Saturday, August 25, 2007

Run DMC : Hit It Run (from You Be Illin 12")

Run DMC : Hit It Run (Profile, 1986) (DivShare)

I wonder why Run is never mentioned when people talk about the best beatboxers. Oh, sure, he's not very good, but neither are Biz Markie nor Doug E. Fresh. The Biz got props for making a song about beat box where you barely hear him beatboxing, and while Doug E Fresh sold a million copies of "La Di Da Di", his performance on the song is not impressive.

Hit It Run was DMC's solo, like most tracks on Raising Hell ("Peter Piper", "My Adidas", "Is It Live", "Perfection", "Son Of Byford", "Proud To Be Black") it begins with an a cappella intro before Jay drop the beat. DMC's deep voice, Jam Master Jay's cuts and Run's beatbox chorus divert your attention from the simplicity of the lyrics. Here it's mostly the voice that gets you up...

Monday, August 20, 2007

Run DMC : Peter Piper (from My Adidas 12")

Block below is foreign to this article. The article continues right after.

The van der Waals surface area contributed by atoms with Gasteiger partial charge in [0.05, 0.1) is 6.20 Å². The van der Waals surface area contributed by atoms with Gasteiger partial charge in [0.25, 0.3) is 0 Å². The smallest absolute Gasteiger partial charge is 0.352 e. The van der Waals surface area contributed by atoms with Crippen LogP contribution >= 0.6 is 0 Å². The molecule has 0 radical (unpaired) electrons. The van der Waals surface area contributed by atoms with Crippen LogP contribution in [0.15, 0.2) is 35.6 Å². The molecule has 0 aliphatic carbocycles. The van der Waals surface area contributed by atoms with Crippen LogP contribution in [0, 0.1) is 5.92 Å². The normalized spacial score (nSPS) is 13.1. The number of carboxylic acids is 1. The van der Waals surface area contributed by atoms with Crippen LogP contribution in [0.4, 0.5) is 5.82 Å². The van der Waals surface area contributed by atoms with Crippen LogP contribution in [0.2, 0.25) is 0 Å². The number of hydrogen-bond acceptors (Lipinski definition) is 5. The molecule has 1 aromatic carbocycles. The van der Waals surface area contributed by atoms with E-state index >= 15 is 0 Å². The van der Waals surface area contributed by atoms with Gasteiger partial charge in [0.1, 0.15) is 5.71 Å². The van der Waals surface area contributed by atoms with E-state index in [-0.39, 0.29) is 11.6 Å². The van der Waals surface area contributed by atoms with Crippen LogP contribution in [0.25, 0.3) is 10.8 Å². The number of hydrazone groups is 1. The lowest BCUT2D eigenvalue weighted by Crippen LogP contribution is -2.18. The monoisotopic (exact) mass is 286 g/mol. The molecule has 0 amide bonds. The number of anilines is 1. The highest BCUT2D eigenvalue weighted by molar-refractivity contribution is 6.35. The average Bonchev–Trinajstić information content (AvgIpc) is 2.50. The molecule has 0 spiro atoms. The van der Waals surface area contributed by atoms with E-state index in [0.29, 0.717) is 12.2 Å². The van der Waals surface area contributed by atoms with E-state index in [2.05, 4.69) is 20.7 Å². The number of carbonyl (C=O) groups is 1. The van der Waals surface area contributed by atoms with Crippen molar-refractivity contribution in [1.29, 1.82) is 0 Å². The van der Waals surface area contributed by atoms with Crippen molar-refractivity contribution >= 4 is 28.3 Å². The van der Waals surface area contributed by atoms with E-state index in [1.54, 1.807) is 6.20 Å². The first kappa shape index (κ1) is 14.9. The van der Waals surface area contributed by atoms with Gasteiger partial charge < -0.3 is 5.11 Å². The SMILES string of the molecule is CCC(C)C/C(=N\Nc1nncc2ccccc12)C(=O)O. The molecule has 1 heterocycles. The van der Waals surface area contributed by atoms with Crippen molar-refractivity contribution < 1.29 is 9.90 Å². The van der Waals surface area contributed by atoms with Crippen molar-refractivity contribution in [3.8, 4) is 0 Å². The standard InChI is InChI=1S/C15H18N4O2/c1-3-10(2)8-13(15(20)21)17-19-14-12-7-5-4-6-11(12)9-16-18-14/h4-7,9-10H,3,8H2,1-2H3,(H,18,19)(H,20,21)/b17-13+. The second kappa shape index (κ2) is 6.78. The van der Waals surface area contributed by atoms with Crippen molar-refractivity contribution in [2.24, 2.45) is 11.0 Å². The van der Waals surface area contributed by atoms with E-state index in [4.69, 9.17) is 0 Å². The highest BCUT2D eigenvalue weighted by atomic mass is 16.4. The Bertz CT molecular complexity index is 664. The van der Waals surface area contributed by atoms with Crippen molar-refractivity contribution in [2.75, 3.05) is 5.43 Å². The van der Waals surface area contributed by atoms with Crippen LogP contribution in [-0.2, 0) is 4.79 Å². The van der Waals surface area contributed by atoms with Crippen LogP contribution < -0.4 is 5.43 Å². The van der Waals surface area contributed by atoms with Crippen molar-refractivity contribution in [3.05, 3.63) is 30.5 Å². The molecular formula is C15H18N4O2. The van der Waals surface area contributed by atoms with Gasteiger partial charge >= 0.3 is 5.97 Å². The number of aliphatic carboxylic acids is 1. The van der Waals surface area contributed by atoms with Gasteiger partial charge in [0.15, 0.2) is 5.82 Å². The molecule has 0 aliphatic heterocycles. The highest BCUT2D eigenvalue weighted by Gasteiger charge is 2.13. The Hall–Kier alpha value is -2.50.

Run DMC : Peter Piper (Profile, 1986) (DivShare)

Contrary to what Glen E. Friedman once said, Walk This Way was not the first Profile 12" with a picture sleeve. Before releasing the lead single off Raising Hell they first came out with this "street single", as we call them now. It's also the very first record which bear their famous logo, very basic design and color scheme put together by  Stephanie Nash from London Records' art department Haze. He later used the same idea of stripes and letters for EPMD and then for OBR records' logo.

While My Adidas is a great track, it was immediately overshadowed by the opening track of Raising Hell, the nursery rhyme inspired ode to Jam Master Jay. With so many lines bigging up the DJ, said with the natural authority of Run and DMC, it didn't take long for this one to become a classic, a DJ competition staple. I couldn't name one DJ who didn't used Peter Piper in one of his routines.

Thursday, August 16, 2007

Run DMC : Sucker MC's (from It's Like That and You Talk Too Much 12")

Run DMC : Sucker MC's (Profile, 1983) (DivShare)

24 years after the facts it's easy to say that it was an obvious mistake to put Sucker MC's on the B side of It's Like That. As much as I like it I have to admit it's a little bit corny. Most would think that keeping it on the B side was a label decision and that Run DMC had to fight with Cory Robbins, Manny Bella and Steve Plotnicki to release Sucker MC's, but actually DMC described the classic as a throwaway track. Go Figure...